IRS Audits Hit the Working Poor, African Americans Harder

IRS Audits Hit the Working Poor, African Americans Harder


Where does the IRS focus its audits in the U.S.? According to a new study by Kim M. Bloomquist, a former senior economist at the tax agency, the most heavily audited county is not, as you might suspect, New York County, home to Wall Street and many finance industry titans, or Santa Clara County, California, where Silicon Valley millionaires prowl the streets in electric-powered sports cars. No, the area whose residents have the highest audit rate is Humphreys County, Mississippi, and its residents are quite poor and disproportionately African American.

Writing about the report at ProPublica, Paul Kiel and Hannah Fresques say that the working poor are audited by the IRS at unusually high levels, and as a result, residents of rural counties in the South receive more attention from the tax agency than their fellow citizens in wealthier parts of the country.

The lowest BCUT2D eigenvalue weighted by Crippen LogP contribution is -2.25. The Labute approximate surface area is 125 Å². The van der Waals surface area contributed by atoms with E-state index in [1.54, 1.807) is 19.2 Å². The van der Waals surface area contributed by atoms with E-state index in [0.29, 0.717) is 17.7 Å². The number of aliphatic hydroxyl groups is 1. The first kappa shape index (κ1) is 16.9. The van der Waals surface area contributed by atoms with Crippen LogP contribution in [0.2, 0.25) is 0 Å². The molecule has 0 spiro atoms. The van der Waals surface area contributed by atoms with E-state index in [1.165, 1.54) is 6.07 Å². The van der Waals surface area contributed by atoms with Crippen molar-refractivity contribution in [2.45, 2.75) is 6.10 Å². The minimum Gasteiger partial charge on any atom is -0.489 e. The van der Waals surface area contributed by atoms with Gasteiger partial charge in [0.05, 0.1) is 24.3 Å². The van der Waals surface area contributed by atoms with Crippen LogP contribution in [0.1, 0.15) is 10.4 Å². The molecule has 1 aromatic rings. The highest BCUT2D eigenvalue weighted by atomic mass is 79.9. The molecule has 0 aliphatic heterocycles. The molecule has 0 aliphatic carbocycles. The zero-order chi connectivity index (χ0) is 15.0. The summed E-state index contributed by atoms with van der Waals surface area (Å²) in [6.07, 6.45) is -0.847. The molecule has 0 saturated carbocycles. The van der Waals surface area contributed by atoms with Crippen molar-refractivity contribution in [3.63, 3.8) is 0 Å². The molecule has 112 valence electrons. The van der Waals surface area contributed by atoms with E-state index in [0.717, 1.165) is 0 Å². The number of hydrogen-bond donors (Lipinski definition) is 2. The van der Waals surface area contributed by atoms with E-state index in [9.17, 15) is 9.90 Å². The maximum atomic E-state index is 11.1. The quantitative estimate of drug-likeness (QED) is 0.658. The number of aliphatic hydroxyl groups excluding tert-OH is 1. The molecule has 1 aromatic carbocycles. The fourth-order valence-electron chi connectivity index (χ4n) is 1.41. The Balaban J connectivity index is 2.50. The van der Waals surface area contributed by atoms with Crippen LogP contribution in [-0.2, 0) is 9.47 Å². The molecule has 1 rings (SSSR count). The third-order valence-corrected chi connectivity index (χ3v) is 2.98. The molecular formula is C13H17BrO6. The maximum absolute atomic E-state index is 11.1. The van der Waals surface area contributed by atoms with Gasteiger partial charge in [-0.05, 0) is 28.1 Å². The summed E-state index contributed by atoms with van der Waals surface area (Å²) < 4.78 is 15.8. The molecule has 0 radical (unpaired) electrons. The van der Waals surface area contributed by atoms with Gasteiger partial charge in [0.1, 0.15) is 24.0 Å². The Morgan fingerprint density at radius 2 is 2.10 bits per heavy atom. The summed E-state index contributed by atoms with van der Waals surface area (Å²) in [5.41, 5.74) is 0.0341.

The reason? The working poor are more likely to claim the earned income tax credit, which is designed to help low-income workers by boosting incomes through tax rebates. But the IRS now audits EITC recipients “at higher rates than all but the richest Americans,” Kiel and Fresques say, citing a ProPublica study published last year. As a result, the counties with the highest audit rates are poorer than average, and many have higher-than-average minority populations:

“The five counties with the highest audit rates are all predominantly African American, rural counties in the Deep South. The audit rate is also very high in South Texas’ largely Hispanic counties and in counties with Native American reservations, such as in South Dakota. Primarily poor, white counties, such as those in eastern Kentucky in Appalachia, also have elevated audit rates.”

Humphreys County attracts so much attention from the IRS because more than half of its taxpayers claim the earned income tax credit, the authors say. “Humphreys, with a median annual household income of just $26,000, is audited at a rate 51 percent higher than Loudoun County, Virginia, which boasts a median income of $130,000, the highest in the country.”

Here's a map from the study showing the counties with the highest audit rates: